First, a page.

Copper indium gallium diselenide (CIGS) High efficiency (18%-23%)Complex manufacturing process 
      Organic photovoltaic cells (OPV)Low manufacturing costs, environmentally friendly materials usedShort life span (5-20 years)
      Dye-sensitised solar cells (DSSC)Low manufacturing costs, flexibility  Low efficiency (11%-14%), stability issues

      Thin film solar panels are distinguished based on the specific photovoltaic material used such as amorphous silicon (a-Si), cadmium telluride (CdTe), copper indium gallium diselenide (CIGS), organic photovoltaic cells (OPV) and usually cost around £400 and £800 per kW and £1.04 per watt.

      • Amorphous silicon (a-Si): These solar panels have an efficiency rate of 6% - 8% and a lifespan of 10-20 years, the shortest amongst thin film solar panels. The annual degradation rate is 0.3% - 2%. It is also much cheaper than crystalline silicon solar panels and is predominantly used in building integrated PVs.
        • Cadmium telluride (CdTe): One of the cheapest options for solar cells, these panels have an efficiency of 9% - 12%. They last for 25 years and have a degradation rate of 0.2% - 0.5%. They are available in both flexible and rigid formats. These cells have the shortest energy payback time and are the least carbon-intensive in production. They are mainly used for commercial/industrial applications.
          • Organic photovoltaic cells (OPV): With an efficiency of around 11%, OPV solar cells are much cheaper than other thin film solar cells. They also have a shorter lifespan of 5-20 years because of the use of organic materials which degrade faster over time.

            OPV also offers an aesthetic advantage as it comes in various colours and can also be transparent, making it a suitable choice for building integrated PV installations.

          • Copper indium gallium diselenide (CIGS): This thin film solar cell technology is extremely energy efficient at 18% - 23% but is comparatively more expensive as it performs better in extreme temperatures.

            These cells are also more versatile as they can be used for solar roof tiles, building integrated PV and flexible PV modules. They last almost 25 years and have a degradation rate of 0.2% - 0.5%. They are primarily used for commercial or industrial applications.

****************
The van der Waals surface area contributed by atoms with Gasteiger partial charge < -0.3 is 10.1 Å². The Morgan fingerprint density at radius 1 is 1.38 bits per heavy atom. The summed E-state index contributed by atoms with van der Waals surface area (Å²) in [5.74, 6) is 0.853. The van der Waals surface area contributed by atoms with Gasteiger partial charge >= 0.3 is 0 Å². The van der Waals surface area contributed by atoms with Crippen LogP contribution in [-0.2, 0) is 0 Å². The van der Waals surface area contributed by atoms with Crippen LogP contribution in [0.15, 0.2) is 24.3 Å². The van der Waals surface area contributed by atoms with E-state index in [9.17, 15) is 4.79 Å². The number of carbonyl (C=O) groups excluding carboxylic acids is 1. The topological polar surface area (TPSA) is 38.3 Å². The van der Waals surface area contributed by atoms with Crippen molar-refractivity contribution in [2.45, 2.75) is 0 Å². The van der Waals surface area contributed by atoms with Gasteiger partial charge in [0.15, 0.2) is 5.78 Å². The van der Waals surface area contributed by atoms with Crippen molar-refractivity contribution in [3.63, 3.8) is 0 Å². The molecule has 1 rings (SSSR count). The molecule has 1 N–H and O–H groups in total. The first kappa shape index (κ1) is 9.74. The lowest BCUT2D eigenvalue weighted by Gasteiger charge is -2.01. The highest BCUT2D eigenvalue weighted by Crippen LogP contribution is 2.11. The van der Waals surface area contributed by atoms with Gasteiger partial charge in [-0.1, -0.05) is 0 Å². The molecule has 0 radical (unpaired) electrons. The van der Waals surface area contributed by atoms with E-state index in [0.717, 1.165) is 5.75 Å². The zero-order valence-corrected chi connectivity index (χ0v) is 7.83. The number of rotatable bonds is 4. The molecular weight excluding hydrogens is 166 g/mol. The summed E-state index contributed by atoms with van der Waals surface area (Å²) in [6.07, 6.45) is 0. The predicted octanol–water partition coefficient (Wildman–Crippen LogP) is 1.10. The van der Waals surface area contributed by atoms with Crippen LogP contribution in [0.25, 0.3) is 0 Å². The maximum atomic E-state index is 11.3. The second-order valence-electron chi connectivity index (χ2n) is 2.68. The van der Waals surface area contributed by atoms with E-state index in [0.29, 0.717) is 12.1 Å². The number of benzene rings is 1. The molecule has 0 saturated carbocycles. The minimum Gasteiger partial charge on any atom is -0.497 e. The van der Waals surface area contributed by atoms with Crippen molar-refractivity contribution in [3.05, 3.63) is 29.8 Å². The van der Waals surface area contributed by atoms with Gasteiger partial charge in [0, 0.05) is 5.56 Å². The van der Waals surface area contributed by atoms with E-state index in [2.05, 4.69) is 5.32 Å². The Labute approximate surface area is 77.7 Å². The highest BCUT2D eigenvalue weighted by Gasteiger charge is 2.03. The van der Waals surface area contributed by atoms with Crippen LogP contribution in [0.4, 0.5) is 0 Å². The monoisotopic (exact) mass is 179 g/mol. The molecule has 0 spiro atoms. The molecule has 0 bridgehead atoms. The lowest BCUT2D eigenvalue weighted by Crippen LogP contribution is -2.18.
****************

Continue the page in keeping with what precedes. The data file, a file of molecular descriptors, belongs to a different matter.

• Dye-sensitised solar cells (DSSC): These solar cells possess an efficiency rate of 11% - 14% and have a relatively low manufacturing cost. Their durability is 25 years and they are typically used for BIPVS and small electronic devices.

          Other types of thin film solar cells in the development stage are perovskite solar cells and Copper zinc tin sulphide (CZTS) with promising potential for energy efficiency and affordability.

          3rd generation solar panels

          The third generation of solar cell technologies is highly efficient and is capable of surpassing the Shockley–Queisser's efficiency limit of 33%. There are multiple types of technologies under development with different materials that could advance the solar panel industry significantly in the future.

          What is Shockley–Queisser's efficiency limit?

          It refers to the maximum theoretical efficiency of a photovoltaic (PV) cell. It is calculated by examining the amount of electrical energy that is extracted per incident photon.

            • III-V multijunction cells: These solar cells are extremely efficient at 30% - 45% and are mainly used for industrial applications. The cells are made out of compound semiconductors with elements from groups III and V of the periodic table.

            • Concentrator Photovoltaics (CPV): This technology uses lenses or curved mirrors to generate energy and is highly efficient at 30% to 40% under ideal weather conditions. The energy output is significantly affected by diffuse radiation when the weather is cloudy.

            • Quantum dot solar cells (QDSC): This is an emerging technology that employs quantum dots as the radiation absorbent. Theoretically, this technology can reach an efficiency of more than 60% under ideal conditions, but the demonstrated efficiency rate is around 18%.

              This technology is poised to be a highly efficient and low-cost alternative to conventional solar technologies in the near future.

            • Up conversion and down conversion: Both of these approaches aim to reduce spectral mismatch losses and improve cell efficiency by utilising the solar spectrum. The research is still in the nascent stages.